Digital Natives…they’re children born after the year 2000, thrust into a culture immersed in computerization, dripping with technification (that’s a technical term, obviously). Having experienced only a life absorbed in the digital revolution, these children – *our* children – possess a unique understanding, a specialized OS if you will, of the world in which they live.

#generation, Net Generation, Millennial Generation and Generation Z may all be fitting terms for the cohort of people considered to be born digital. The level of understanding in digital technology and UX for these children is as looking through a lens – a lens of relativism to the tune of Google Glass.

Born into cultural consumption, the metadata and memory management capabilities of GenZ have a type inference not coded in the minds of their parents. Our children see, hear and comprehend in ways that we, as digital immigrants, have never had the opportunity to experience. The gap between digital natives and digital immigrants can be narrowed with our efforts to speak the language, but with roots in the pre-digital age, immigrants face the struggle of understanding second language practicalities from a foreign standpoint.

One of my favorite demonstrations of information age interaction is the YouTube video of a digital native toddler attempting to swipe a traditional magazine. Clearly, her view of the world around her is consumed by her exposure to digital technology. She even tests her finger against her leg for stylus functionality when it fails to activate touchscreen capabilities on the print page. Her world embraces technology in a way that ‘phone is to wall as computer is to desk’ will be an absolute and incomprehendible reality in which innovation exceed constraints. All this will be made increasingly possible with little brains wired to create just such.

Early exposure to technology may fundamentally alter the ways in which people learn, but the ability to become increasingly tech savvy remains quite attainable. As parents to digital natives, I believe we should jump in feet first, seeking to understand this young culture. Our contribution is invaluable, yet the innate knowledge of our children has potential to spark future modernism in ways we simply can’t imagine…and certainly can’t ignore. Adoption of digital technology and an increased conception of human-computer interaction are a couple of ways digital immigrants can begin to see things through the eyes of a child…a digital native that is.

 

Zombie Repellent and a Recipe for a Healthy Halloween

As a dedicated trick-or-treat bag enthusiast (gratis my two kiddos), I know first-hand how tricky it really is to stay healthy this time of year. Thing is, treats don’t have to be unhealthy to be creepilcious. So, with the help of Pinterest and a few creative spins on some spooktacular ideas, I’ve come up with a list of top edible haunts for this Halloween.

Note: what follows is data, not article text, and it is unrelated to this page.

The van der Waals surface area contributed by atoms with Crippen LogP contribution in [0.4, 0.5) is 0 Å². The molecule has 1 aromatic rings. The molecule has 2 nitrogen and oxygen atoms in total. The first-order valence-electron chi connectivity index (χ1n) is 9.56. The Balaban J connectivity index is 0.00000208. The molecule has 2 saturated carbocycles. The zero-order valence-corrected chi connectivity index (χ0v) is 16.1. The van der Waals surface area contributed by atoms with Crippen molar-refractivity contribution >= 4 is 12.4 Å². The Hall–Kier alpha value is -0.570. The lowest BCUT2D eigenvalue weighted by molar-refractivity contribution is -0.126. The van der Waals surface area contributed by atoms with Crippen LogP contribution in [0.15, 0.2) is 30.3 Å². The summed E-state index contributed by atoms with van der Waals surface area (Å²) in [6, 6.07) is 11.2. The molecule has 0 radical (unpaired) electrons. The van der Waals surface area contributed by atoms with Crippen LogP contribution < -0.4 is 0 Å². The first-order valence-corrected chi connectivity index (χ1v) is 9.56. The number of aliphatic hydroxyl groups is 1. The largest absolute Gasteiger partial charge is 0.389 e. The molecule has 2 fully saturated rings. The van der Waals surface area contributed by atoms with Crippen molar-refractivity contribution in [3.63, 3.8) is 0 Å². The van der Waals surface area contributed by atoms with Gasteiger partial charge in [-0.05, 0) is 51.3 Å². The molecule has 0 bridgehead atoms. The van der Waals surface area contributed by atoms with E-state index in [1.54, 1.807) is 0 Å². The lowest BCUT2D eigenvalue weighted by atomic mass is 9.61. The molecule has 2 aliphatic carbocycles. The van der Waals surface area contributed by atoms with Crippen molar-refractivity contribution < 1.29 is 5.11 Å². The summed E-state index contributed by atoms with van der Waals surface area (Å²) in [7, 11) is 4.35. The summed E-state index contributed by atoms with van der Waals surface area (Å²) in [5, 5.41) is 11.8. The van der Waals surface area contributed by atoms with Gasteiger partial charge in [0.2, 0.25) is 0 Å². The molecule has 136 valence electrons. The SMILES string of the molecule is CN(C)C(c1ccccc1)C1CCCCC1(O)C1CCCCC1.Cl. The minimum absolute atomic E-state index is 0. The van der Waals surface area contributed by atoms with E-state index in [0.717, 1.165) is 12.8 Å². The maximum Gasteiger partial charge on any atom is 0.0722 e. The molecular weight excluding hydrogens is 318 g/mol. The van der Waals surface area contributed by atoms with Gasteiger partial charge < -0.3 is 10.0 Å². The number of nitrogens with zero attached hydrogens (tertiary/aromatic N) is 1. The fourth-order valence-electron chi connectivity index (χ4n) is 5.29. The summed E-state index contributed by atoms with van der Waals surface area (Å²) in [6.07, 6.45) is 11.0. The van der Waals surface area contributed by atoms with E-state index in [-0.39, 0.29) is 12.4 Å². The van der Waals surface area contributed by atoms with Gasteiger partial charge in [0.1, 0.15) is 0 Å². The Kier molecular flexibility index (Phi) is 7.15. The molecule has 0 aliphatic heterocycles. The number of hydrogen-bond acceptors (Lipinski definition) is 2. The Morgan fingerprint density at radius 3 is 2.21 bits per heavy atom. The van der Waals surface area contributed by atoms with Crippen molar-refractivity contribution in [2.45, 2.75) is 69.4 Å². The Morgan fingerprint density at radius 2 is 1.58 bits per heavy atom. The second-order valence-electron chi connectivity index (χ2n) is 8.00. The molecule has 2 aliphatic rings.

Trick your little creatures with these five Treats

 

5. Creepy Crudité

Fresh veggies and a nutritious dip and voila!

HalloweenCrudite

4. Swamp Smoothie

This swampy concoction can be created with your favorite fresh fruits. Simple tip: prepare baggies of fruit ahead of time and store in the freezer for a quick, blendable after school snack.

HalloweenSwampSmoothie

3. Witch’s Broom Treat Bags

Transform this sugary treat bag into a savory snack by adding your child’s favorite snack mix. Pretzels, nuts, Goldfish, dried fruit…and, of course, a little candy corn – because it *is* a festive veggie of sorts.

HalloweenBagOTreats

2. Orange-o-Lanterns

I’m just going to admit that my culinary patients might run short on this one, BUT for the crafty mama foodies out there, this is a masterpiece waiting to happen. Stuff your Orange-o-Lantern with a fruit medley and let your little goblins attack.

HalloweenOrangeTreat

1. Watermelon Brain

Zombies beware: seedless watermelon posing as a delicacy is deadly zombie repellent. Most commonly found in the burbs.

HalloweenWatermellonBrain

…and after all the damage is done (and because I do realize that while I’ve complied a perfectly healthy and delicious top five, there will still be abundant amounts of chocolate, caramel and nought to be had – yes, that is a personal confession).

Creepy Finale ~ Firefly Toothbrushes
firefly-toothbrush

Perfect for Halloween, changing colors are cast onto the child’s face as they brush…making brushing fun, and spooky enough to scare any lurking sugar!

A New International Language

Say-Cheese--Camera-Tattoo-_tba9“Cheese”… It might be the newest of languages to hit the tech scene – and a global one at that. As Robin Kelsey, professor of photography at Harvard explained, “This is a watershed time where we are moving away from photography as a way of recording a past moment, turning photography into a communication medium.”

Several new social media options are hot on the market. A six-second video app by Twitter called “Vine” has skyrocketed in popularity in just a few months since its debut at the beginning of 2013. Dom Hofmann, a member of the Vine creation team, explained that the draw to this type of social media was based upon the simplicity of the tool.

Snapchat is another new application bursting with personal photos, videos, cartoons and creative text. This social media pulls more than 150 million images every day – each vanishing in 1 to 10 seconds, depending upon user preference.

Traditional platforms including Facebook, Twitter, Tumbler, Instagram and several others remain strong in photo interest – most seeing a rise in the popularity over the past couple of years.

Blame the new trends on smart phone cameras? …maybe so, but the ease of communicating a message through imagery seems to be on the rise. With it, social barriers are crossed and people of all nations and languages brought together in a common understanding of this visual language.

Can you say, “Cheese?”

 

sources: mashable, Wikipedia, nytimes
photo: asiantown